Amphora in translucent dark cobalt blue and opaque white cameo glass. The cylindrical neck widens out to a sloping shoulder and ovoid body, whose squatness is emphasized by the lack of a foot. Everted mouth with rounded rim which is cut very unevenly on the upper side so that it is not horizontal; below this the neck curves out smoothly to the carination of the shoulder. Handles from the centre of the neck to the shoulder. The disc base (1945.9-27.2) is discussed separately.  A separate Registration Number (1948.10-18.1) was assigned to approximately forty small fragments, most of which were incorporated during the most recent restoration.  Broken and mended; the bottom is missing, and the underside of the vessel has been roughly trimmed and the edge left grozed, perhaps in antiquity. Slight iridescence in patches all over the inside of the vessel, slight pitting on exterior and red streaks and bubbles in the blue glass. Grinding all over the inside of the vessel, probably achieved by a filling of grit. The white design may have been reworked after its rediscovery in the sixteenth century.  The inside of the rim is decorated with asymmetrical grooves either side of a ridge. The handles are vertically ridged on the outside and cut in v-shaped wedge sections. Figured design carved in the white glass, divided into two portions by a bearded and perhaps horned head below the lower attachment of each handle. One group of four persons shows a young man emerging from a rustic shrine behind which grows a shrub. His right arm held behind him clasps his cloak that is draped around the pillar of the shrine; his left arm stretched before him clasps the right arm of a half-draped lady seated on the ground turning back towards him and caressing a serpent-like creature that rises up towards her face. Eros flies to the right, above the lady, holding a bow in the left hand, a torch in his right. To the right stands a bearded man resting his chin on his right arm that itself rests on his right bent knee, the foot supported by a ledge below a tree that spreads out its branches; behind him is another tree. On the other side, at the extreme left, is a rectangular column beside which is a young man seated to the left on a rock shown in a series of steps with his head turned back towards a half-draped girl reclining to the right on the same rock with her right arm raised up to her head that is turned back to look towards the floor behind her; from her left hand hangs a burning torch. To her right, seated to the right on another rock and looking back towards the scene, sits another half-draped girl holding a sceptre in her left hand. The scene is closed by the shrub that grows from the back of the rustic shrine described above.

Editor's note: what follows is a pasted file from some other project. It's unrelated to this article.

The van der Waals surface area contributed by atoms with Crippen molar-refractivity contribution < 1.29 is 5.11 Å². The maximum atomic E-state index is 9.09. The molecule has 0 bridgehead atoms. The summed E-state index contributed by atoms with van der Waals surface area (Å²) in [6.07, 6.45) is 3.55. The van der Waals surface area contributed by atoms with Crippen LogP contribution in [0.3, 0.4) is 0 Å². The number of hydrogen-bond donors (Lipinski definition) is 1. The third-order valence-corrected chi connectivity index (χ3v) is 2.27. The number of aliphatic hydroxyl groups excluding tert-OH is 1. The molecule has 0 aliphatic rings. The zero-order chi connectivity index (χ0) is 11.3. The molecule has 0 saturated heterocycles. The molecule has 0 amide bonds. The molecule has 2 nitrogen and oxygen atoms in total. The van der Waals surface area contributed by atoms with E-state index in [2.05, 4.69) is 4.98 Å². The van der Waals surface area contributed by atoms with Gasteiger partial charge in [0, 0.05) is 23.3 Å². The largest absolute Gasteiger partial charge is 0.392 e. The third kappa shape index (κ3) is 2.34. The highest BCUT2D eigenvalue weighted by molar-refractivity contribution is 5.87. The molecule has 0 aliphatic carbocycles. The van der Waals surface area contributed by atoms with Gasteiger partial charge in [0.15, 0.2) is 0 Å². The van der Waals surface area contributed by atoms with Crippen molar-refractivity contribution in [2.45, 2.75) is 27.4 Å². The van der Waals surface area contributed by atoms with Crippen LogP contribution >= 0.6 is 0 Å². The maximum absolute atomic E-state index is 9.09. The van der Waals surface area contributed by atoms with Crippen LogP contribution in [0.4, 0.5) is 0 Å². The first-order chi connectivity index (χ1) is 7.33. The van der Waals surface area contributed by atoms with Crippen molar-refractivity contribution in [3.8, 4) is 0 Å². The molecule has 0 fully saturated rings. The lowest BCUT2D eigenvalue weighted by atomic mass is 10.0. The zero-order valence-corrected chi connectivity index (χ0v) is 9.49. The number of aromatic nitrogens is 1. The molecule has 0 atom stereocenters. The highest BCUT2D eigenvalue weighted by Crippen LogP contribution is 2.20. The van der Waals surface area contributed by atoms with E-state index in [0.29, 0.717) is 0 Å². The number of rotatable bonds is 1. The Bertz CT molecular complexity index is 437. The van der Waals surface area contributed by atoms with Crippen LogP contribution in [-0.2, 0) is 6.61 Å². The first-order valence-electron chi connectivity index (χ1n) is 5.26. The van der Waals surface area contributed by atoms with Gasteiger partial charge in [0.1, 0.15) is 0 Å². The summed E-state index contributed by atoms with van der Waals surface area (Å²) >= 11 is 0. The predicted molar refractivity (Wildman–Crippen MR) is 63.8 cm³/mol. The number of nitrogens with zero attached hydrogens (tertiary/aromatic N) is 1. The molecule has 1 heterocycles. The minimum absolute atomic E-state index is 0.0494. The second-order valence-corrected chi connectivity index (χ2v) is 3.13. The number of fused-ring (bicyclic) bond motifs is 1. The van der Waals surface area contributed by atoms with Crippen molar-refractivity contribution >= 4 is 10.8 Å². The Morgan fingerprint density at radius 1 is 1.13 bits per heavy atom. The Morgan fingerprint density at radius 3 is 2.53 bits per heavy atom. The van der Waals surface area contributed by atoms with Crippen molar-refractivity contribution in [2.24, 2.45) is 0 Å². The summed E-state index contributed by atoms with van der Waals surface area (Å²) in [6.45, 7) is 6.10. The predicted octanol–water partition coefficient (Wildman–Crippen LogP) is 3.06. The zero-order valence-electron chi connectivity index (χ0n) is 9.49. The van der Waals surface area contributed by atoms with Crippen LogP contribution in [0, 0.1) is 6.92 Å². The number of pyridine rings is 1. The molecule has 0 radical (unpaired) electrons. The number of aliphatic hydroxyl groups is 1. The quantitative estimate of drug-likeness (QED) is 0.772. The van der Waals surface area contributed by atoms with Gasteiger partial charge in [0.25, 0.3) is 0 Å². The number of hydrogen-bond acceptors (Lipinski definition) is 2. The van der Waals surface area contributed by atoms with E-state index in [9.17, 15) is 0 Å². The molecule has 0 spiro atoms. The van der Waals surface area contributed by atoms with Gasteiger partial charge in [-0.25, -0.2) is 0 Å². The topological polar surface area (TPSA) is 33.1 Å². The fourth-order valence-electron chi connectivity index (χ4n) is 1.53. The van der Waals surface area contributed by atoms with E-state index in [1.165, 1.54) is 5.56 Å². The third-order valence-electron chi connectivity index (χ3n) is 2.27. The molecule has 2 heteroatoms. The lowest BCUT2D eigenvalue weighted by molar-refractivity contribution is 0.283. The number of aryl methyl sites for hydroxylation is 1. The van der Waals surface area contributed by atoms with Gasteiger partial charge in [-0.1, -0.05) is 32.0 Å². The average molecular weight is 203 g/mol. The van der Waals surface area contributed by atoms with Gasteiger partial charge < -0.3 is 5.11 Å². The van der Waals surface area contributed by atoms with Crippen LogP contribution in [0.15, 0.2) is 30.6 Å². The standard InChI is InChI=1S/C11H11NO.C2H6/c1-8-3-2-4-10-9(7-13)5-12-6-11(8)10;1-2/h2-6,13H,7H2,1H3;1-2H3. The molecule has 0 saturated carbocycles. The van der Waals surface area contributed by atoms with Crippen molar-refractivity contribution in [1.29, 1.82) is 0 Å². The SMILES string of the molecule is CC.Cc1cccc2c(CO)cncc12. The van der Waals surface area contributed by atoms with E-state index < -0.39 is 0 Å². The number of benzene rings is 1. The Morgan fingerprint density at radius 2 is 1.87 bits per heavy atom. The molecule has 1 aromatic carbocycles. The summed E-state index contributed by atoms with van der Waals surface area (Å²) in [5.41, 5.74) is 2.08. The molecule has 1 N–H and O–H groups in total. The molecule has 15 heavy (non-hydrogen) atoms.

The Portland Vase

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